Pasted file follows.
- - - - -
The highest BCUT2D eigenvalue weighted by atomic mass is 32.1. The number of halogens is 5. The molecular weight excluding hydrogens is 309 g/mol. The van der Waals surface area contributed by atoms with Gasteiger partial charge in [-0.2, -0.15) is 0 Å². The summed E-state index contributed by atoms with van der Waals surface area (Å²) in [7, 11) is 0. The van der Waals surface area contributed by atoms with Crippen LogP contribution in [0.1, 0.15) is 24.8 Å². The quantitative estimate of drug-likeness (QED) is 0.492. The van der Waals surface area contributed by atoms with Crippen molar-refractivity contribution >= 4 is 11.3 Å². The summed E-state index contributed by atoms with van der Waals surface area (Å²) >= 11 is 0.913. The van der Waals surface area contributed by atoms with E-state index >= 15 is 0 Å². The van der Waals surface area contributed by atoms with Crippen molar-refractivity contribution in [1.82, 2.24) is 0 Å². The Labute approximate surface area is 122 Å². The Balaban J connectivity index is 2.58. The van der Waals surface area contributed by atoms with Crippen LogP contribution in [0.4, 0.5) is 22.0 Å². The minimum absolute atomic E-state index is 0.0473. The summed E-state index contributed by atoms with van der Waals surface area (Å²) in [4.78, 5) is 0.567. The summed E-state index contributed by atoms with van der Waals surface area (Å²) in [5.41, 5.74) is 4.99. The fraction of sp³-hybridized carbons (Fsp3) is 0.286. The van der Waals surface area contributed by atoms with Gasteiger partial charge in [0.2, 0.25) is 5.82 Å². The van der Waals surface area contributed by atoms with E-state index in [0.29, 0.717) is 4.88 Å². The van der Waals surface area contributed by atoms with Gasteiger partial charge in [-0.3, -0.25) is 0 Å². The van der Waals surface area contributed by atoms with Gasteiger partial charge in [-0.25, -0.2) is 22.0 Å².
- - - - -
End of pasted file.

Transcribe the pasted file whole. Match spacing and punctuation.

The highest BCUT2D eigenvalue weighted by atomic mass is 32.1. The number of halogens is 5. The molecular weight excluding hydrogens is 309 g/mol. The van der Waals surface area contributed by atoms with Gasteiger partial charge in [-0.2, -0.15) is 0 Å². The summed E-state index contributed by atoms with van der Waals surface area (Å²) in [7, 11) is 0. The van der Waals surface area contributed by atoms with Crippen LogP contribution in [0.1, 0.15) is 24.8 Å². The quantitative estimate of drug-likeness (QED) is 0.492. The van der Waals surface area contributed by atoms with Crippen molar-refractivity contribution >= 4 is 11.3 Å². The summed E-state index contributed by atoms with van der Waals surface area (Å²) >= 11 is 0.913. The van der Waals surface area contributed by atoms with E-state index >= 15 is 0 Å². The van der Waals surface area contributed by atoms with Crippen molar-refractivity contribution in [1.82, 2.24) is 0 Å². The Labute approximate surface area is 122 Å². The Balaban J connectivity index is 2.58. The van der Waals surface area contributed by atoms with Crippen LogP contribution in [0.4, 0.5) is 22.0 Å². The minimum absolute atomic E-state index is 0.0473. The summed E-state index contributed by atoms with van der Waals surface area (Å²) in [4.78, 5) is 0.567. The summed E-state index contributed by atoms with van der Waals surface area (Å²) in [5.41, 5.74) is 4.99. The fraction of sp³-hybridized carbons (Fsp3) is 0.286. The van der Waals surface area contributed by atoms with Gasteiger partial charge in [0.2, 0.25) is 5.82 Å². The van der Waals surface area contributed by atoms with E-state index in [0.29, 0.717) is 4.88 Å². The van der Waals surface area contributed by atoms with Gasteiger partial charge in [-0.3, -0.25) is 0 Å². The van der Waals surface area contributed by atoms with Gasteiger partial charge in [-0.25, -0.2) is 22.0 Å².